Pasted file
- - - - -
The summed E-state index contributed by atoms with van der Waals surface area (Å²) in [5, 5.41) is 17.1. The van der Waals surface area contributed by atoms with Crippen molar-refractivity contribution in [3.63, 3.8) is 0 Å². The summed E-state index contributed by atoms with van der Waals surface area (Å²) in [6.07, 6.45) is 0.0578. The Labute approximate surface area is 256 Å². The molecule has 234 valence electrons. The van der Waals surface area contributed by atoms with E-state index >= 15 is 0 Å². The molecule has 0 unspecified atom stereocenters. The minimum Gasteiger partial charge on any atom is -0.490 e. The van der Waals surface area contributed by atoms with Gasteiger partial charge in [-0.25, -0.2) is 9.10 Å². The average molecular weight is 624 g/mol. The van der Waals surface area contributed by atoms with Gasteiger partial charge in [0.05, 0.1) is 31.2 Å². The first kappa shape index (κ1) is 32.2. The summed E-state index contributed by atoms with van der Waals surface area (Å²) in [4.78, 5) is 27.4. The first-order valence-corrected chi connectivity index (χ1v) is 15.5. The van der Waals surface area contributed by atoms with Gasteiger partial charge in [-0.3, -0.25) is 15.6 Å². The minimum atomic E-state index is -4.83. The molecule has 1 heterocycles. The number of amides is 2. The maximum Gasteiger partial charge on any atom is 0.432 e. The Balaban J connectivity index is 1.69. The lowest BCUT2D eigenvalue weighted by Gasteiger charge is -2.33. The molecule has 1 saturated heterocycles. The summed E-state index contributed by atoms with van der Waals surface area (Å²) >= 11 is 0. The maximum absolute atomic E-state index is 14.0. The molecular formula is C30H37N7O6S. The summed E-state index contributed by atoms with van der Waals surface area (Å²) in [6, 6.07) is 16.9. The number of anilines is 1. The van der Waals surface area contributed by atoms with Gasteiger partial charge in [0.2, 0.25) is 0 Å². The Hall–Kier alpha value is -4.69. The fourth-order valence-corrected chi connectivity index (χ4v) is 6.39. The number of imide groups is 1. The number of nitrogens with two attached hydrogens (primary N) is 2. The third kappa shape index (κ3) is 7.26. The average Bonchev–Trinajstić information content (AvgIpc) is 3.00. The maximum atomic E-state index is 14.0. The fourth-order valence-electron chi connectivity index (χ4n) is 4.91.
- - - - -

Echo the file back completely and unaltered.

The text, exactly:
The summed E-state index contributed by atoms with van der Waals surface area (Å²) in [5, 5.41) is 17.1. The van der Waals surface area contributed by atoms with Crippen molar-refractivity contribution in [3.63, 3.8) is 0 Å². The summed E-state index contributed by atoms with van der Waals surface area (Å²) in [6.07, 6.45) is 0.0578. The Labute approximate surface area is 256 Å². The molecule has 234 valence electrons. The van der Waals surface area contributed by atoms with E-state index >= 15 is 0 Å². The molecule has 0 unspecified atom stereocenters. The minimum Gasteiger partial charge on any atom is -0.490 e. The van der Waals surface area contributed by atoms with Gasteiger partial charge in [-0.25, -0.2) is 9.10 Å². The average molecular weight is 624 g/mol. The van der Waals surface area contributed by atoms with Gasteiger partial charge in [0.05, 0.1) is 31.2 Å². The first kappa shape index (κ1) is 32.2. The summed E-state index contributed by atoms with van der Waals surface area (Å²) in [4.78, 5) is 27.4. The first-order valence-corrected chi connectivity index (χ1v) is 15.5. The van der Waals surface area contributed by atoms with Gasteiger partial charge in [-0.3, -0.25) is 15.6 Å². The minimum atomic E-state index is -4.83. The molecule has 1 heterocycles. The number of amides is 2. The maximum Gasteiger partial charge on any atom is 0.432 e. The Balaban J connectivity index is 1.69. The lowest BCUT2D eigenvalue weighted by Gasteiger charge is -2.33. The molecule has 1 saturated heterocycles. The summed E-state index contributed by atoms with van der Waals surface area (Å²) >= 11 is 0. The maximum absolute atomic E-state index is 14.0. The molecular formula is C30H37N7O6S. The summed E-state index contributed by atoms with van der Waals surface area (Å²) in [6, 6.07) is 16.9. The number of anilines is 1. The van der Waals surface area contributed by atoms with Gasteiger partial charge in [0.2, 0.25) is 0 Å². The Hall–Kier alpha value is -4.69. The fourth-order valence-corrected chi connectivity index (χ4v) is 6.39. The number of imide groups is 1. The number of nitrogens with two attached hydrogens (primary N) is 2. The third kappa shape index (κ3) is 7.26. The average Bonchev–Trinajstić information content (AvgIpc) is 3.00. The maximum atomic E-state index is 14.0. The fourth-order valence-electron chi connectivity index (χ4n) is 4.91.